Two teenage slackers try to make a living at a fast-food place at a local shopping mall while one deals with his dysfunctional family.

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2005  

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Cast

Series cast summary:
...
 Laz Lackerson (13 episodes, 2005)
...
 Fred (13 episodes, 2005)
...
 Lily (13 episodes, 2005)
Saige Thompson ...
 Molly Callahan (13 episodes, 2005)
...
 Michelle Lackerson (13 episodes, 2005)
...
 Rick Lackerson (13 episodes, 2005)
...
 Mr. Hut (11 episodes, 2005)
...
 Jasper (10 episodes, 2005)
...
 Gus Lackerson (6 episodes, 2005)
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Storyline

Laz and Fred are two best friends/slackers trying to get by working at a greasy fast-food place at the local mall. Laz not only deals with the mean-spirited manager, but the attractive co-worker Lily, while he also has a troubled home life of dealing with his father, stepmother, and rebellious stepsister Molly. Written by Matt Patay

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Taglines:

Today the food court, tomorrow the world!

Genres:

Comedy | Romance

Certificate:

TV-14
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Release Date:

24 March 2005 (USA)  »

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Related by Family  »

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Did You Know?

Trivia

Charlie Day was offered a role on the show, but he turned it down to work on It's Always Sunny in Philadelphia (2005). See more »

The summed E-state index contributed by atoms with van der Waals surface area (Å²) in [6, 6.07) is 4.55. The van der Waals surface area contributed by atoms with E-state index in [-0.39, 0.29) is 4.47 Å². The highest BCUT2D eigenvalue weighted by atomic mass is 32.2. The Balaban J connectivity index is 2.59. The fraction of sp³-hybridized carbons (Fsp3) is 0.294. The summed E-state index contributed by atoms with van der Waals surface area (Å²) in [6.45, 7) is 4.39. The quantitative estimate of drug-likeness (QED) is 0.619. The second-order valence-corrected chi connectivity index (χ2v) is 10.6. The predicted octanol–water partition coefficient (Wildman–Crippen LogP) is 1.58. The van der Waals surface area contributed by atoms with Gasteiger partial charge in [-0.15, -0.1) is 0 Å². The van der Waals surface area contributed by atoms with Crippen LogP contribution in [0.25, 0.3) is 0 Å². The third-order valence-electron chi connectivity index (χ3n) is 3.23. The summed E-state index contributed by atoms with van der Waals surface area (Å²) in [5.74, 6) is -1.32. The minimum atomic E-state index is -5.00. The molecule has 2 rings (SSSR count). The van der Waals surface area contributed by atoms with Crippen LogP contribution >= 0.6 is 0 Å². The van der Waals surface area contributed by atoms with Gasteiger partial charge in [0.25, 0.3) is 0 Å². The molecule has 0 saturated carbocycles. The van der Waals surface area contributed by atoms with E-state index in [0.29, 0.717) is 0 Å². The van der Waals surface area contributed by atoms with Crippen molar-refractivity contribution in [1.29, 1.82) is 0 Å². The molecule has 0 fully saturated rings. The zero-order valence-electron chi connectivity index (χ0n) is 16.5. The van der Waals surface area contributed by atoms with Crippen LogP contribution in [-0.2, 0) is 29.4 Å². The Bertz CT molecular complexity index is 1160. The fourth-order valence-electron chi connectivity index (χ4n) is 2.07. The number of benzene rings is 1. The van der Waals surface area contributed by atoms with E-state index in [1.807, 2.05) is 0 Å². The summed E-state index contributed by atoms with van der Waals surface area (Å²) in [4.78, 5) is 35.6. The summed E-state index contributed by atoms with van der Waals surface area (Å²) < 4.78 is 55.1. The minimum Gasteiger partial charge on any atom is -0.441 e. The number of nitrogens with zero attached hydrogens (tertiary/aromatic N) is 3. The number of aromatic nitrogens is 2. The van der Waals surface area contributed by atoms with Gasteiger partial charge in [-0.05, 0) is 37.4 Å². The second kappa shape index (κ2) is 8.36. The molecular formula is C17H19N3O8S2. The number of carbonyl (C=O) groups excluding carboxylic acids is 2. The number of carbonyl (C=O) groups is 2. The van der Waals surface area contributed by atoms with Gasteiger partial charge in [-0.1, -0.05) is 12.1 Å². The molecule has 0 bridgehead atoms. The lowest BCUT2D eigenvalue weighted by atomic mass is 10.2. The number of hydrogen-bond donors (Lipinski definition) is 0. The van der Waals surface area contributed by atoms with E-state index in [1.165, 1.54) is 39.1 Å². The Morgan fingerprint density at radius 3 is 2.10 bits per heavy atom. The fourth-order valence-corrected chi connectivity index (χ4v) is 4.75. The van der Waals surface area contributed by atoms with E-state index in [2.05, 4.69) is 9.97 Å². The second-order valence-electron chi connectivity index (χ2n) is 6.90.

Quotes

Fred: Ahhh, crabs the ferrets of the sea.
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Connections

Referenced in Family Guy: Family Gay (2009) See more »

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User Reviews

 
Superb
9 January 2008 | by (Australia) – See all my reviews

I loathe- absolutely cannot endure- teen 'comedy' crass. I actually cringe when I change the channel and something like That 70's Show, According to Jim, or My Wife and Kids comes up. It has always shocked me that one genre can be so absolutely void of creativity, wit and intellect. Honestly, they are so predictable and weak it's a wonder they thrive the way they do.

So when my inability to go to sleep at a respectable time has me surfing late night television- though my expectations aren't high- I shudder when I land on what I immediately identify as teen crass. The well lit, obviously-a-set set, attractive young adults, and slight overacting; it's all there. I linger to hear and gauge the next punchline, to see whether it's worth my late night infomercial time.

I only had to wait a minute before realising that this show *actually* incredibly funny and intelligent; the responses to situations were so creative. The plot progressions were interesting, mature and quirky-- things only a week ago I would have died before associating with teen sitcoms.

This was the most original show of it's kind, and actually accessible to common youths. This is why I was appalled to see it get a pathetic 4.5 on this site-- oh my god, are you all insane? THAT 70'S SHOW HAS 8.4. That's EIGHT POINT FOUR. There is no way its stupid, bland humor can compare to the wit and intelligence of Life on a Stick. (Just for perspective, The Matrix has a rating of 8.6!) I know I couldn't write with the creativity and freshness of LoaS, and that's why I like it- it's a new experience.

The show was amazing, but it is more what it represented that had me so excited. A slap in the face to the commercial media that every day underestimates its audiences with the unintelligible crap it spews forth.

I can't believe it was axed. Cheap formulas. Unprovoking. Unchanging. Stagnation. I weep for our youth.


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